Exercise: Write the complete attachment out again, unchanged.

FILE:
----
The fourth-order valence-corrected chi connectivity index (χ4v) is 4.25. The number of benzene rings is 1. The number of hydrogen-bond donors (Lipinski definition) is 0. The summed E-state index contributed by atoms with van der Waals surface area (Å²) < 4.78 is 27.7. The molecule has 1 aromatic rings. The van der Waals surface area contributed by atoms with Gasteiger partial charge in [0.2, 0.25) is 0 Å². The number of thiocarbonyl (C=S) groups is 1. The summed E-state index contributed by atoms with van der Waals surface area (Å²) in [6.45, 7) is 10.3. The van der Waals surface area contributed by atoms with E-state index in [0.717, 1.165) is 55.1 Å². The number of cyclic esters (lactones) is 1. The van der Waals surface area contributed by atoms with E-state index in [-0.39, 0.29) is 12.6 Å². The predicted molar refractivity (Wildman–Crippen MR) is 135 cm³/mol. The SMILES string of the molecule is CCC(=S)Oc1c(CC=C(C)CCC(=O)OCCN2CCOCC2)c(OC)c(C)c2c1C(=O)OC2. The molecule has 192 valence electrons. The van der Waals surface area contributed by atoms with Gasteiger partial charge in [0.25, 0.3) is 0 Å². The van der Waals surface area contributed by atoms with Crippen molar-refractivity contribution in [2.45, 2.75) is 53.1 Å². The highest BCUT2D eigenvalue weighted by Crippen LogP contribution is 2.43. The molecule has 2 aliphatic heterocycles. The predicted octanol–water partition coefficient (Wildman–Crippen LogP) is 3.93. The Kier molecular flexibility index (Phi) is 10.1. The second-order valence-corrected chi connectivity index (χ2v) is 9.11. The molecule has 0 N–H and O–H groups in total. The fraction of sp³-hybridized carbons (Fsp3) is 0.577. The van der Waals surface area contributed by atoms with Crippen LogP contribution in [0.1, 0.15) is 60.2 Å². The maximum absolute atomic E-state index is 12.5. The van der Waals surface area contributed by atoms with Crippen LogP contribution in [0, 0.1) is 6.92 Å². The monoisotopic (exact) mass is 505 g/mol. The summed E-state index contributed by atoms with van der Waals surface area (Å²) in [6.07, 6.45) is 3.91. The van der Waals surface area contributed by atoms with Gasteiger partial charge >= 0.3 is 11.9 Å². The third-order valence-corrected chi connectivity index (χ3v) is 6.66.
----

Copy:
The fourth-order valence-corrected chi connectivity index (χ4v) is 4.25. The number of benzene rings is 1. The number of hydrogen-bond donors (Lipinski definition) is 0. The summed E-state index contributed by atoms with van der Waals surface area (Å²) < 4.78 is 27.7. The molecule has 1 aromatic rings. The van der Waals surface area contributed by atoms with Gasteiger partial charge in [0.2, 0.25) is 0 Å². The number of thiocarbonyl (C=S) groups is 1. The summed E-state index contributed by atoms with van der Waals surface area (Å²) in [6.45, 7) is 10.3. The van der Waals surface area contributed by atoms with E-state index in [0.717, 1.165) is 55.1 Å². The number of cyclic esters (lactones) is 1. The van der Waals surface area contributed by atoms with E-state index in [-0.39, 0.29) is 12.6 Å². The predicted molar refractivity (Wildman–Crippen MR) is 135 cm³/mol. The SMILES string of the molecule is CCC(=S)Oc1c(CC=C(C)CCC(=O)OCCN2CCOCC2)c(OC)c(C)c2c1C(=O)OC2. The molecule has 192 valence electrons. The van der Waals surface area contributed by atoms with Gasteiger partial charge in [0.25, 0.3) is 0 Å². The van der Waals surface area contributed by atoms with Crippen molar-refractivity contribution in [2.45, 2.75) is 53.1 Å². The highest BCUT2D eigenvalue weighted by Crippen LogP contribution is 2.43. The molecule has 2 aliphatic heterocycles. The predicted octanol–water partition coefficient (Wildman–Crippen LogP) is 3.93. The Kier molecular flexibility index (Phi) is 10.1. The second-order valence-corrected chi connectivity index (χ2v) is 9.11. The molecule has 0 N–H and O–H groups in total. The fraction of sp³-hybridized carbons (Fsp3) is 0.577. The van der Waals surface area contributed by atoms with Crippen LogP contribution in [0.1, 0.15) is 60.2 Å². The maximum absolute atomic E-state index is 12.5. The van der Waals surface area contributed by atoms with Crippen LogP contribution in [0, 0.1) is 6.92 Å². The monoisotopic (exact) mass is 505 g/mol. The summed E-state index contributed by atoms with van der Waals surface area (Å²) in [6.07, 6.45) is 3.91. The van der Waals surface area contributed by atoms with Gasteiger partial charge >= 0.3 is 11.9 Å². The third-order valence-corrected chi connectivity index (χ3v) is 6.66.